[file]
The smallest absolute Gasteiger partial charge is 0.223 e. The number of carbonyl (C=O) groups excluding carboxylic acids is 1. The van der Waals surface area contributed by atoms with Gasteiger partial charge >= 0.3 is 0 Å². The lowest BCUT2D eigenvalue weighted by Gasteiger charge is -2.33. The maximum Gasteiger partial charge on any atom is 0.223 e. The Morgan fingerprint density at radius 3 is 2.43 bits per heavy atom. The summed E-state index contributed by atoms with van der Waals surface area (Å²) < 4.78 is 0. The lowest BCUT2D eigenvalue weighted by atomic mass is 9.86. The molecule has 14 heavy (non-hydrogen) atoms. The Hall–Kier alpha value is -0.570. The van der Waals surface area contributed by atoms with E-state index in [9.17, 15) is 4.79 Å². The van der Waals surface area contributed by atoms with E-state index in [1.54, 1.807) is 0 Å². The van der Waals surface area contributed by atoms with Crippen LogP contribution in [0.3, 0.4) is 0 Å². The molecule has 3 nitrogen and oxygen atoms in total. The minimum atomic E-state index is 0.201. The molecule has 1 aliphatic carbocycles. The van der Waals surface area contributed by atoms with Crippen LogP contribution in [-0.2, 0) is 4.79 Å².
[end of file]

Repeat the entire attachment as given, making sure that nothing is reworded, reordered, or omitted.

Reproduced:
The smallest absolute Gasteiger partial charge is 0.223 e. The number of carbonyl (C=O) groups excluding carboxylic acids is 1. The van der Waals surface area contributed by atoms with Gasteiger partial charge >= 0.3 is 0 Å². The lowest BCUT2D eigenvalue weighted by Gasteiger charge is -2.33. The maximum Gasteiger partial charge on any atom is 0.223 e. The Morgan fingerprint density at radius 3 is 2.43 bits per heavy atom. The summed E-state index contributed by atoms with van der Waals surface area (Å²) < 4.78 is 0. The lowest BCUT2D eigenvalue weighted by atomic mass is 9.86. The molecule has 14 heavy (non-hydrogen) atoms. The Hall–Kier alpha value is -0.570. The van der Waals surface area contributed by atoms with E-state index in [9.17, 15) is 4.79 Å². The van der Waals surface area contributed by atoms with E-state index in [1.54, 1.807) is 0 Å². The van der Waals surface area contributed by atoms with Crippen LogP contribution in [0.3, 0.4) is 0 Å². The molecule has 3 nitrogen and oxygen atoms in total. The minimum atomic E-state index is 0.201. The molecule has 1 aliphatic carbocycles. The van der Waals surface area contributed by atoms with Crippen LogP contribution in [-0.2, 0) is 4.79 Å².